Can I ask a few naive questions? After all, we as to the Old-Believers do not know much, we do not understand …

– When they say that the followers of the Old-Rite are incomprehensible, we reply: “[Russian] Orthodoxy is not very clear to us.” Of the millions of Orthodox Christians who live today, many simply believe that there is something in heaven. But this “in heaven” has nothing to do with our daily lives: we live our own life, except that we came to church on Pascha, place a candle [before an icon], but at the same time nothing changes in our lives – as we have been sinning, so we go on sinning, however far we were from God, we so remain. Therefore, when they say “incomprehensibly” – it is out of laziness.

To obtain understanding [of something], you have to labor. For example, a foreign language is also incomprehensible, but if you move to another country, you will study it, because you will need it. And what country are we going to move to? – to the Kingdom of God. What labor is required to comprehend what it is and how one gets in there! This is laid hold on [only] by much labor, as it is written in the Holy Gospel. But we don’t want that, we have our own affairs to tend to: a garden, a TV, trips abroad – anything! Drinking and stuff … And when a person says that he does not understand, he indicates by this his laziness. And you go, look into it, ask the priest. The soul itself will tell you what to do.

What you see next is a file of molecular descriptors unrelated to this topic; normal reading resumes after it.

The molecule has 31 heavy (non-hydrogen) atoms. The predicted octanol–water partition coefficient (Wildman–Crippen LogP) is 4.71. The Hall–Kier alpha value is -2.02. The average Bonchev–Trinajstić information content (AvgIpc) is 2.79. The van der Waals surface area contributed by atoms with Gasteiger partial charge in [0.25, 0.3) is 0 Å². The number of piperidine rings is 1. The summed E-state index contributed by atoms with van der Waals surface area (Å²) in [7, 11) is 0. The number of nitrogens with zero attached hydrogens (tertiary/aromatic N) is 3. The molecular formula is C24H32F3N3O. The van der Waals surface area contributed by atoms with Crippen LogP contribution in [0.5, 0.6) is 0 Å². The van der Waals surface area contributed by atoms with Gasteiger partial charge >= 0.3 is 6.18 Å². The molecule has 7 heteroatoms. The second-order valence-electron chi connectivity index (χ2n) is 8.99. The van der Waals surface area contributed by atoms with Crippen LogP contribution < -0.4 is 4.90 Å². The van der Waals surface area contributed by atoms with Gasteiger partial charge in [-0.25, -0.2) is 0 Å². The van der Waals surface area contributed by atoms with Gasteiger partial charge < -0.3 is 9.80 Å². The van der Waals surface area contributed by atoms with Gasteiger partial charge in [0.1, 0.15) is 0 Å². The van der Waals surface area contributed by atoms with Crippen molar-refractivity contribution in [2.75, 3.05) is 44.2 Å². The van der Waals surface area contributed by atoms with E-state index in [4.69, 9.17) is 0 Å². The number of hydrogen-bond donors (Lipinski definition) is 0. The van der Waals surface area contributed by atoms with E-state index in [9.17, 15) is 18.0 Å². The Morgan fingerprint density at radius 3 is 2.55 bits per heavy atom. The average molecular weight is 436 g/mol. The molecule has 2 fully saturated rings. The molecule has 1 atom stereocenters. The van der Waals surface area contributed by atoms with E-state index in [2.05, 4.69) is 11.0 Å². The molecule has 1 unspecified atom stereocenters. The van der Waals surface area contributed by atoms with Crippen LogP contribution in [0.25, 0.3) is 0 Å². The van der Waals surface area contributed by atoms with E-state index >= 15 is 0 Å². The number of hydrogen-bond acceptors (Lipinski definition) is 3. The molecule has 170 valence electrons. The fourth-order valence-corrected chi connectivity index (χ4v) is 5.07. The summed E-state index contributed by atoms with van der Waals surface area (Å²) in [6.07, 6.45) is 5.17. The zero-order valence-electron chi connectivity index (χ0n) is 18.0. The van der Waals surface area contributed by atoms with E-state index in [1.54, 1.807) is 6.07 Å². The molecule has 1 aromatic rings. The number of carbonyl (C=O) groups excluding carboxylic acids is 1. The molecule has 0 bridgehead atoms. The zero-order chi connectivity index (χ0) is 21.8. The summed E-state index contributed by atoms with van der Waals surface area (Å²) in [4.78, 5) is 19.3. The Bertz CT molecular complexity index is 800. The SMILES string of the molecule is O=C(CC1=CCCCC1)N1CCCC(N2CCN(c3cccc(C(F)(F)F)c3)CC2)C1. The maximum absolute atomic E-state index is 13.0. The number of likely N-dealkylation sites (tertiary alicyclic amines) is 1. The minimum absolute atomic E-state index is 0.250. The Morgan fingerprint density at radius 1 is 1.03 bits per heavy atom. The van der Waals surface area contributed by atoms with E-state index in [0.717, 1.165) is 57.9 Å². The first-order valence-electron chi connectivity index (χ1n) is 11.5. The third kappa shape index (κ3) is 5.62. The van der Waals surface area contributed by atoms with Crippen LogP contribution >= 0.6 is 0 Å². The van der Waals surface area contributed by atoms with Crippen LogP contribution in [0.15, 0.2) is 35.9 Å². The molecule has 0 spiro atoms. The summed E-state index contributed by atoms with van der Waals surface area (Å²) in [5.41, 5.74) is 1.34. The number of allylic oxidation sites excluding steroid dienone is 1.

– So we ask questions. For example, why in the Russian Orthodox Church Cyril is the patriarch of all Russia, and you in the Russian Orthodox Old Believer Church are the metropolitan of all Russia? By position, you are the same – you ought to be “Patriarch!”